Episode 18: The Whole Truth About Eggs

Recipe: Mexican Shakshuka

Did you know that eggs have a season?

It’s true!

Chickens naturally begin to slow down egg production as the daylight diminishes to less than 14 hours per day. They go in to “rest and restore” mode for the fall and winter- just like we do!

Come spring, when the daylight returns, their feathers molt (aka shed) which triggers them to begin egg production once again.

But…. consumers keep demanding eggs all year long. 

So chicken farmers expose the chickens to artificial light to force them to molt so they keep producing eggs. This is not only unnatural and exhausting for the hen, but also produces a less nutritious egg.

Spring is when the chickens naturally begin to lay again! So this is a great time to bring this nutrition packed gem back into your diet.

There are many inhumane practices on chickens like forced molting, overcrowding and beak cutting (so they don’t attack each other in such close quarters).

Yes, even your “cage free” and “free range” chickens are packed in tight. And even your “certified humane” chickens have had their beaks cut! 😢

We attached some visuals below to help you understand. But we won’t dwell on it… Just know it happens and that a well raised chicken is worth the extra money and support when it comes to eggs and the farmers who are doing it right.

The happier and healthier your chicken… the happier and healthier your egg!

Confused about which ones to buy? No worries, we have it all sorted out for you in Episode 18!

  • Learn the 1 label you should look for when buying eggs.
  • Why we should be eating the whole egg.
  • Learn how eggs support us in spring.
  • Get the whole truth about eggs and cholesterol.

Balance, heal, thrive,
Cara + Megan

If you find this episode helpful, please share with your friends.

👇Pictures speak louder than words👇

👈On the left: This is what conventional “Cage Free”looks like. 
“Free Range”is similar with the addition of a small door & space where the chickens “may” go outside, but are not likely to when the food sources are inside.

👉On the Right: This is what “Pasture Raised”looks like.
A happier, healthier hen = a happier, healthier egg as nature intended!

Have questions after the episode?

Watch our LIVE Q&A below!

Mexican Shakshuka

  • Servings: 4-6
  • Difficulty: easy
  • Print
Simple Tip: “Always cook with Seasonal foods to balance, heal, and thrive!” xoxo Cara + Megan
  • We topped this recipe with some fun and tasty toppings which of course are optional.
  • Ingredients

    • 2 tbl olive oil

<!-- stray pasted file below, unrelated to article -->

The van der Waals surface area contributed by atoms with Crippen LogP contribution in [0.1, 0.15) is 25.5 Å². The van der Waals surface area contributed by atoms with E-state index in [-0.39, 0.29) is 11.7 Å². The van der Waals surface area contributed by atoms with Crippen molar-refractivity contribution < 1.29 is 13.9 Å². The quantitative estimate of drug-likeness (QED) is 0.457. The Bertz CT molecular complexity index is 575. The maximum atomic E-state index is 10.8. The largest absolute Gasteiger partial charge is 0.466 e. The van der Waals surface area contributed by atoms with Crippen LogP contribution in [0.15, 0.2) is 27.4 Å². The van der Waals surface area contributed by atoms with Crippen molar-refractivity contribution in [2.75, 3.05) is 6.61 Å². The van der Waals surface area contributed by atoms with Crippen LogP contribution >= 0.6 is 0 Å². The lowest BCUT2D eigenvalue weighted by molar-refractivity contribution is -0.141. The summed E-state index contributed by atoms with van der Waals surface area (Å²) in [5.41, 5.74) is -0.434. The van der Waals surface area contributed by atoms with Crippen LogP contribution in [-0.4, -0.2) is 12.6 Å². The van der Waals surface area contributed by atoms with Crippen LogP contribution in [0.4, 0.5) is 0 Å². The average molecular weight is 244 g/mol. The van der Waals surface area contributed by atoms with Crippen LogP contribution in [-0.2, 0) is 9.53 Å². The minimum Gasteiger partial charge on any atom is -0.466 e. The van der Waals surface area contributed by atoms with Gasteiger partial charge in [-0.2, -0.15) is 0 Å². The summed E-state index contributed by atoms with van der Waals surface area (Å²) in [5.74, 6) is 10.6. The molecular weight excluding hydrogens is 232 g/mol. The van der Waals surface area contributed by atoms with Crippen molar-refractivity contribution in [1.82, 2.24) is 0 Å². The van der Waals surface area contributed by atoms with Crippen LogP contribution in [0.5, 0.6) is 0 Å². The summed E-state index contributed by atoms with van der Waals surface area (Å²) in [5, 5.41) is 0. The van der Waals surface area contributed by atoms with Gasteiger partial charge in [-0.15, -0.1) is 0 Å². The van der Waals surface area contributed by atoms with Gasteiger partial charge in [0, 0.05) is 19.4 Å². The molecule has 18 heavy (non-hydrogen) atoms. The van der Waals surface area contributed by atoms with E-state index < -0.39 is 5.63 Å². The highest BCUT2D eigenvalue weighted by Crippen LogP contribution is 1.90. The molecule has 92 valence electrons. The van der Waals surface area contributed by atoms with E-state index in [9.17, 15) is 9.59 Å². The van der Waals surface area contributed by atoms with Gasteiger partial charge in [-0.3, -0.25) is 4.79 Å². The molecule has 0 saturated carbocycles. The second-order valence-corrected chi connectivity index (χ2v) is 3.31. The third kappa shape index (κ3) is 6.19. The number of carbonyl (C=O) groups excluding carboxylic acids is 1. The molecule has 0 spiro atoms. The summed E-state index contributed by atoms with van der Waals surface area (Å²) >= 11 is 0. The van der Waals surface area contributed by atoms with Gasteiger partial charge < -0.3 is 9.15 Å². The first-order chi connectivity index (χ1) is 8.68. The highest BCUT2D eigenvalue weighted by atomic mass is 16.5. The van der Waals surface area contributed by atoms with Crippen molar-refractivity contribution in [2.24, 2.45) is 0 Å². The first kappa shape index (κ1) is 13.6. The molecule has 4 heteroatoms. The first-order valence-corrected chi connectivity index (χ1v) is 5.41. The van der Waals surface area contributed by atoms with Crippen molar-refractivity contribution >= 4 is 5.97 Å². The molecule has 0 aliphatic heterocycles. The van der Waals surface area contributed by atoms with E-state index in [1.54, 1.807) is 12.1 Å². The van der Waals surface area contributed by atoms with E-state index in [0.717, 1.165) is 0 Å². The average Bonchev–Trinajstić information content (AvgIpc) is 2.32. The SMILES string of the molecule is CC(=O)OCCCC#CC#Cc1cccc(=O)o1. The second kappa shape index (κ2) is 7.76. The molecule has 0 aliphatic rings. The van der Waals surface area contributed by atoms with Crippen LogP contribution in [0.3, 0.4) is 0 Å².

• 1 fennel bulb. chopped
    • 2 stalks celery, chopped
    • 2 carrots, chopped
    • 1 onion, chopped
    • 2 garlic cloves, peeled and minced
    • 1 poblano or jalapeño pepper, minced
    • 1 tbl chili powder
    • 2 tsp ground cumin
    • 1 tsp paprika
    • 2 14-1/2 oz cans crushed fire roasted tomatoes
    • 2 tbl tomato paste
    • 2 cups arugula, chopped
    • 6 eggs
  • 3 scallions, sliced
  • 1/2-1 avocado, sliced
  • 1/2 cup cilantro, chopped
  • 8-12 corn tortillas
  • Quick Pickle Garnish – slice 1 carrot, 2 radish, 1 jalapeño w/ salt, 2 tbl red wine vinegar, chopped oregano
  • Directions

    1. In a large oven safe skillet heat oil over medium high heat. Add fennel, celery, carrots and onion. Season with salt and pepper. Cook 5-7 minutes. Add garlic, jalepeno and arugula. Cook another 3-4 minutes. Add both cans tomatoes plus 1 can water and tomato paste.
    2. Lower the heat and let simmer for 20 minutes. Meanwhile heat oven to 350 and make quick pickle relish if desired.
    3. Once sauce is cooked, carefully crack in 1 egg at a time, spacing them around the pan. Transfer the pan to the oven and bake 20-25 minutes until eggs are set.
    4. Dish out sauce and 1-2 eggs per person in a bowl. Garnish with scallions, avocado, cilantro and quick pickle relish. Serve with warm corn tortillas.

    If you enjoyed this recipe we would love to hear from you! Please leave a comment below and be sure to share with family and friends.


    Megan + Cara

    3 thoughts on “Episode 18: The Whole Truth About Eggs

    1. I love this simplification of the labeling and reminder to eat less eggs in the winter. When we had chickens we did see less production with the darker days. Thanks for sharing!

      1. Oh good! Yes isn’t that amazing that they slow down when there’s less sunlight in the winter! We’re so glad this was an easy simplification of all the egg myths out there! Thanks so much for your feedback.

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